Cuban American Vietnam veteran finally becomes U.S. citizen for real
After almost fifty years of mix ups and the Kafkaesque bureaucracy of the U.S. government, Cuban exile Mario Hernandez is finally a U.S. citizen.
Man Who Thought He Was a Citizen Makes It Official
MIAMI — Nearly 50 years after he arrived here from Cuba, Mario Hernandez, a former federal employee and an Army veteran who for decades thought he was a United States citizen, and was never told otherwise, finally became one on Wednesday.
At a field office in Jacksonville, Fla., Mr. Hernandez, 58, with his wife and lawyer present, clutched his naturalization document after being sworn in as an American.
“I feel like jumping and hollering,” he said. “I was given an opportunity almost 50 years ago, and today I have almost the same feeling. I feel vindicated.”
In March, the United States Citizenship and Immigration Services denied his case, even though Mr. Hernandez was entitled to citizenship because he had served during the Vietnam War era.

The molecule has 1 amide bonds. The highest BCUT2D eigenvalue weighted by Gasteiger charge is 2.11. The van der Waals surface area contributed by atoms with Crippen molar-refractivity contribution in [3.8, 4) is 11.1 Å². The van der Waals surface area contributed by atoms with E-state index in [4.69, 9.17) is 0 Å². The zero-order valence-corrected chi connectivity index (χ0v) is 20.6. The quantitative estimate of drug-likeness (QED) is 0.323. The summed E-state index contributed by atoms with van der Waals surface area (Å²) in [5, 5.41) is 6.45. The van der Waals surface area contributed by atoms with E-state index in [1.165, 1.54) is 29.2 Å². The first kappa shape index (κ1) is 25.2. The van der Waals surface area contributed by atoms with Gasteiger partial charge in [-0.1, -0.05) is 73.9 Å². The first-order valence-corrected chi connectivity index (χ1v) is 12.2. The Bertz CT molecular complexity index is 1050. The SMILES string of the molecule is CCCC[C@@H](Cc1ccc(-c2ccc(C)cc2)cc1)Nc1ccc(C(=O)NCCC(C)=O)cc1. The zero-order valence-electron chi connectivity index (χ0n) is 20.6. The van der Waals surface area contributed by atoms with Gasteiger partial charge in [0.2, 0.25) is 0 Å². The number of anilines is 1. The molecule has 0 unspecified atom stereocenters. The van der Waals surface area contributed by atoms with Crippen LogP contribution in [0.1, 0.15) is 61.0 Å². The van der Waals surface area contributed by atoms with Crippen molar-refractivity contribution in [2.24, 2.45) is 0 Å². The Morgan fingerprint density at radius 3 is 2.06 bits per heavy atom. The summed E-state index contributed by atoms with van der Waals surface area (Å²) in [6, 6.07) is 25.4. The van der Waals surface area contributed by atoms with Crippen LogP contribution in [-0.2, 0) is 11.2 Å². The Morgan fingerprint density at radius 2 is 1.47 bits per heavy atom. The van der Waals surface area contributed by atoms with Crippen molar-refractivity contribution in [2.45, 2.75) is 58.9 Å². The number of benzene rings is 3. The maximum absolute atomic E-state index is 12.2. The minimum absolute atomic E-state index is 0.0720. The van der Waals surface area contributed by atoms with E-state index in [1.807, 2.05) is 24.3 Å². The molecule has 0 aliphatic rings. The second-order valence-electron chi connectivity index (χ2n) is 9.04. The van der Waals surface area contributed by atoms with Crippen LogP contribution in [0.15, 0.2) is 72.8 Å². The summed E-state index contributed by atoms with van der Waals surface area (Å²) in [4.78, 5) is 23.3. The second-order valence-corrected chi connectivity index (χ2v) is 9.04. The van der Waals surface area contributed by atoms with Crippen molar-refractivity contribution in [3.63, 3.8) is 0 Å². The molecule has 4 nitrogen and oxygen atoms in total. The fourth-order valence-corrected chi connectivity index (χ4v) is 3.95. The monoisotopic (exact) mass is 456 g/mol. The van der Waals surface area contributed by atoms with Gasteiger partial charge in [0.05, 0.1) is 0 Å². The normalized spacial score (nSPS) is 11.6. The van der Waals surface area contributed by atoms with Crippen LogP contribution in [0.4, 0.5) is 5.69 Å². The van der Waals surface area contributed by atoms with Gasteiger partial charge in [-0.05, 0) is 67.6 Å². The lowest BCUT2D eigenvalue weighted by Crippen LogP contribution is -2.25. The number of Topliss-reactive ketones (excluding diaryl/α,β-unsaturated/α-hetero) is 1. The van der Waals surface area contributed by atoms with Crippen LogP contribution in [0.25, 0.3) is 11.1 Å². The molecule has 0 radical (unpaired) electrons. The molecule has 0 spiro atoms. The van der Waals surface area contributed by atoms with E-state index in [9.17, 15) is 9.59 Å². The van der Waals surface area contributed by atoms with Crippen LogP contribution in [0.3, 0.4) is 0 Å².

In a statement, Chris Bentley, a spokesman for the immigration agency, said it apologized for handling Mr. Hernandez’s application as a regular naturalization case rather than a military one.
“As soon as this error was brought to our attention, we immediately reopened the case,” Mr. Bentley said, “and this morning, after a thorough review of the case with Mr. Hernandez, we were able to approve his naturalization application.”
It turns out that Mr. Hernandez, despite having voted in every major election since Jimmy Carter’s in 1976 and working for two state agencies and two federal agencies, including as a longtime supervisor for the Bureau of Prisons, was not even a United States resident. Several federal background checks never turned up his immigration status.
A Cuban refugee who arrived here as a child, Mr. Hernandez was given open-ended parole, which allowed him to live and work in the United States but did not make him a resident. He said he had assumed that his parents filed the paperwork to make him a resident and a citizen. When he enlisted in the Army in 1975, Mr. Hernandez said he was given what he thought was a citizenship oath. But when he recently retired and decided to take a cruise, he could not find any trace of the naturalization papers he needed to get a passport.
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